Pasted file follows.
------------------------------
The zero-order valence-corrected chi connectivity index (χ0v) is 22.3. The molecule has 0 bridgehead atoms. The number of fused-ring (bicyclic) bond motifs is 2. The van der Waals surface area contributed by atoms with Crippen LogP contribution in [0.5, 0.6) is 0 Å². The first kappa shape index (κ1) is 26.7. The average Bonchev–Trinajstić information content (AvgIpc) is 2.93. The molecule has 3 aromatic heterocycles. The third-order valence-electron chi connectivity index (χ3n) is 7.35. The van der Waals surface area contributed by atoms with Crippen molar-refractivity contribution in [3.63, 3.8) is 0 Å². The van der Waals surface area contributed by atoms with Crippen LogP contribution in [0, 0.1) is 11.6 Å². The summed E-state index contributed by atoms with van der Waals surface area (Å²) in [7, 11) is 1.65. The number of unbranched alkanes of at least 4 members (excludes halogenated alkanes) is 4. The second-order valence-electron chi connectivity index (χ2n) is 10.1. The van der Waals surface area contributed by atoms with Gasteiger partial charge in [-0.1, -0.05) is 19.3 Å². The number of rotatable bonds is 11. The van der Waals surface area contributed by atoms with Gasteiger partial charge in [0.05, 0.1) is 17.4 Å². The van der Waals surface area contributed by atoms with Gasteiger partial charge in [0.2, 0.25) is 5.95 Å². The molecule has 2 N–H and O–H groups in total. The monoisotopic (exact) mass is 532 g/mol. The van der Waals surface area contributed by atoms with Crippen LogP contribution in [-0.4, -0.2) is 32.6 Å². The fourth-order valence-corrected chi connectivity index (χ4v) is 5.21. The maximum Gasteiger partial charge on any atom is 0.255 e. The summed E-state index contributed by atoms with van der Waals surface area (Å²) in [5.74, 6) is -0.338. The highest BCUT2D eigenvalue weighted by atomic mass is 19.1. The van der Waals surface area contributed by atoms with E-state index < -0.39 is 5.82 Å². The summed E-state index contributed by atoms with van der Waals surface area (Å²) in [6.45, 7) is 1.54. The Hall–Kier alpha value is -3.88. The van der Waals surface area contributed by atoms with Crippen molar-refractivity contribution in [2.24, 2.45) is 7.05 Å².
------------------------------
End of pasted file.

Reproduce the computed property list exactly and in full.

The zero-order valence-corrected chi connectivity index (χ0v) is 22.3. The molecule has 0 bridgehead atoms. The number of fused-ring (bicyclic) bond motifs is 2. The van der Waals surface area contributed by atoms with Crippen LogP contribution in [0.5, 0.6) is 0 Å². The first kappa shape index (κ1) is 26.7. The average Bonchev–Trinajstić information content (AvgIpc) is 2.93. The molecule has 3 aromatic heterocycles. The third-order valence-electron chi connectivity index (χ3n) is 7.35. The van der Waals surface area contributed by atoms with Crippen molar-refractivity contribution in [3.63, 3.8) is 0 Å². The van der Waals surface area contributed by atoms with Crippen LogP contribution in [0, 0.1) is 11.6 Å². The summed E-state index contributed by atoms with van der Waals surface area (Å²) in [7, 11) is 1.65. The number of unbranched alkanes of at least 4 members (excludes halogenated alkanes) is 4. The second-order valence-electron chi connectivity index (χ2n) is 10.1. The van der Waals surface area contributed by atoms with Gasteiger partial charge in [-0.1, -0.05) is 19.3 Å². The number of rotatable bonds is 11. The van der Waals surface area contributed by atoms with Gasteiger partial charge in [0.05, 0.1) is 17.4 Å². The van der Waals surface area contributed by atoms with Gasteiger partial charge in [0.2, 0.25) is 5.95 Å². The molecule has 2 N–H and O–H groups in total. The monoisotopic (exact) mass is 532 g/mol. The van der Waals surface area contributed by atoms with Crippen LogP contribution in [-0.4, -0.2) is 32.6 Å². The fourth-order valence-corrected chi connectivity index (χ4v) is 5.21. The maximum Gasteiger partial charge on any atom is 0.255 e. The summed E-state index contributed by atoms with van der Waals surface area (Å²) in [5.74, 6) is -0.338. The highest BCUT2D eigenvalue weighted by atomic mass is 19.1. The van der Waals surface area contributed by atoms with E-state index < -0.39 is 5.82 Å². The summed E-state index contributed by atoms with van der Waals surface area (Å²) in [6.45, 7) is 1.54. The Hall–Kier alpha value is -3.88. The van der Waals surface area contributed by atoms with Crippen molar-refractivity contribution in [2.24, 2.45) is 7.05 Å².